Wages for Students
Edited by Jakob Jakobson with an introduction by George Caffentzis, Monty Neill, and John Willshire-Carrera
English–Spanish Bi-lingual edition co-published with Vaticanochico (Santiago, Chile)
Forthcoming: January 2014
We are fed up with working for free.
We demand real money now for the schoolwork we do.
We must force capital, which profits from our work, to pay for our schoolwork. Only then can we stop depending on financial aid, our parents, working second and third jobs or working during summer vacations for our existence. We already earn a wage; now we must be paid for it. Only in this way can we seize more power to use in our dealings with capital.
No more unpaid schoolwork!
The Wages for Students Students
Wages for Students was written and distributed by militants during student strikes in Massachussets and New York in the fall of 1975. The authors were all involved with a journal titled Zerowork. The journal’s theoretical approach was a synthesis of the “workerist” perspective (coming from Italy) and the Wages for Housework Campaign initiated in 1972 by the International Feminist Collective. The neoliberalization of the university was just beginning in 1975. Wages for Students described and satirized this shift.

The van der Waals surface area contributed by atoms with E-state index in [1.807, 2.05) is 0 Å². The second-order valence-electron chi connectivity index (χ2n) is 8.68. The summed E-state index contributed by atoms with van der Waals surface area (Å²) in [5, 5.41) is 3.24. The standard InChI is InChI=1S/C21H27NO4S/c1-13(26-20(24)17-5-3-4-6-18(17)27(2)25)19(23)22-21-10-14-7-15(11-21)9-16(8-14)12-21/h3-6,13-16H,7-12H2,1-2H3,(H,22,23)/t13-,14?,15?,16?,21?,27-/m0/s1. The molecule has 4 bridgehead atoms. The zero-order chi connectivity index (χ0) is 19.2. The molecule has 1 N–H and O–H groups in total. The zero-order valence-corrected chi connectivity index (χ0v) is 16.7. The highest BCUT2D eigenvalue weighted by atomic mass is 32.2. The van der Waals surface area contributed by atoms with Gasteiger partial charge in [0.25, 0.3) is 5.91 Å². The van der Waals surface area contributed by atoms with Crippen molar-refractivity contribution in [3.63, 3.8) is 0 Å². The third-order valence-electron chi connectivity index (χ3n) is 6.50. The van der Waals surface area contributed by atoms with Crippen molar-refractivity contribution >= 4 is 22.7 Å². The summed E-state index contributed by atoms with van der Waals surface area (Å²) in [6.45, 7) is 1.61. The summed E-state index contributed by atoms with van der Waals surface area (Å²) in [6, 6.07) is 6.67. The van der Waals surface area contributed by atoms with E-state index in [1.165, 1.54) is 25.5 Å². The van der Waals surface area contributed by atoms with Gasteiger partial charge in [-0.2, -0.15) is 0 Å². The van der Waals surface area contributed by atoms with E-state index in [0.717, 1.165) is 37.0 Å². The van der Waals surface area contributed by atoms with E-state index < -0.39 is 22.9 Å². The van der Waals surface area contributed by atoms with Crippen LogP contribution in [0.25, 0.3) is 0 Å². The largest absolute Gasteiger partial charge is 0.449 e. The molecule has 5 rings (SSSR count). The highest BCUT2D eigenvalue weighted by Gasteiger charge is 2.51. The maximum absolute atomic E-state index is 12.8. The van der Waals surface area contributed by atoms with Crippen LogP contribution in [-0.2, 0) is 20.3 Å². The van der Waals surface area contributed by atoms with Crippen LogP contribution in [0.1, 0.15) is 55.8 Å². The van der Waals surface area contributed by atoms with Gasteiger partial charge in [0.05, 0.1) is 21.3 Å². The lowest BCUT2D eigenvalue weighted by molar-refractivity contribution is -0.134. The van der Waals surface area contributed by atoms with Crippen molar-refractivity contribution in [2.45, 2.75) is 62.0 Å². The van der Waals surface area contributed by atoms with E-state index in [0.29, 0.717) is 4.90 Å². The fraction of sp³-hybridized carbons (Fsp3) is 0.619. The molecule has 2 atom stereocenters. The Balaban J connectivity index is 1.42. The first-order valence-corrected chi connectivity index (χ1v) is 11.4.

In collaboration with Jakob Jakobson and the editors of Vaticanochico, we bring this important “pamphlet in the form of a blue book” back into circulation as student movements in U.S., Chile, and Montreal recompose a hemispheric struggle for free education and against the devastating effects of the privatization of the educational system. The arguments for this system based on debt and speculation turning every student into little business administrator of his future has a poignant counterpart in this provocative pamphlet. With this republication, today’s student protagonists can read the struggles of their historical antecedents.
“It is clear, in retrospect, that capital and its state understood that the expansion and inclusivity of the wage that Wages for Housework and Wages for Students promoted was a political threat to the system.” —from the Introduction
About the authors:
Author: Jakob Jakobson (Editor), with an introduction by George Caffentzis, Monty Neill, and John Willshire-Carrera
Publisher: Common Notions/Vaticanochico
Published: January 2014
Size: 4 by 6
Page count: 80 Pages